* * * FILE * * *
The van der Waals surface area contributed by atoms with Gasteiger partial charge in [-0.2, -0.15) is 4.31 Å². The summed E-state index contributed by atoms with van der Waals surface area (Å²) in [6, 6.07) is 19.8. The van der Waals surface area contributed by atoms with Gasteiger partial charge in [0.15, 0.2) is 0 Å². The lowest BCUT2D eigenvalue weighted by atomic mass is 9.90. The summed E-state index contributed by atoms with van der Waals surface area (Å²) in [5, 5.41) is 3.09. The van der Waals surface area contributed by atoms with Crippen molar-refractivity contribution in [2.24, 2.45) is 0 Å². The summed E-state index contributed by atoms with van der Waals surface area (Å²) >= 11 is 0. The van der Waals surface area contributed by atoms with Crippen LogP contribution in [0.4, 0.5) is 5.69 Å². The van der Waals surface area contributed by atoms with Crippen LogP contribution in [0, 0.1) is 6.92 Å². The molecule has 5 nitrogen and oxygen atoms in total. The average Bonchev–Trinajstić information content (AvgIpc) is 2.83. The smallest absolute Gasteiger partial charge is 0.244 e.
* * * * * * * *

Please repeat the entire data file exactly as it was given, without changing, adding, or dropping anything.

The van der Waals surface area contributed by atoms with Gasteiger partial charge in [-0.2, -0.15) is 4.31 Å². The summed E-state index contributed by atoms with van der Waals surface area (Å²) in [6, 6.07) is 19.8. The van der Waals surface area contributed by atoms with Gasteiger partial charge in [0.15, 0.2) is 0 Å². The lowest BCUT2D eigenvalue weighted by atomic mass is 9.90. The summed E-state index contributed by atoms with van der Waals surface area (Å²) in [5, 5.41) is 3.09. The van der Waals surface area contributed by atoms with Crippen molar-refractivity contribution in [2.24, 2.45) is 0 Å². The summed E-state index contributed by atoms with van der Waals surface area (Å²) >= 11 is 0. The van der Waals surface area contributed by atoms with Crippen LogP contribution in [0.4, 0.5) is 5.69 Å². The van der Waals surface area contributed by atoms with Crippen LogP contribution in [0, 0.1) is 6.92 Å². The molecule has 5 nitrogen and oxygen atoms in total. The average Bonchev–Trinajstić information content (AvgIpc) is 2.83. The smallest absolute Gasteiger partial charge is 0.244 e.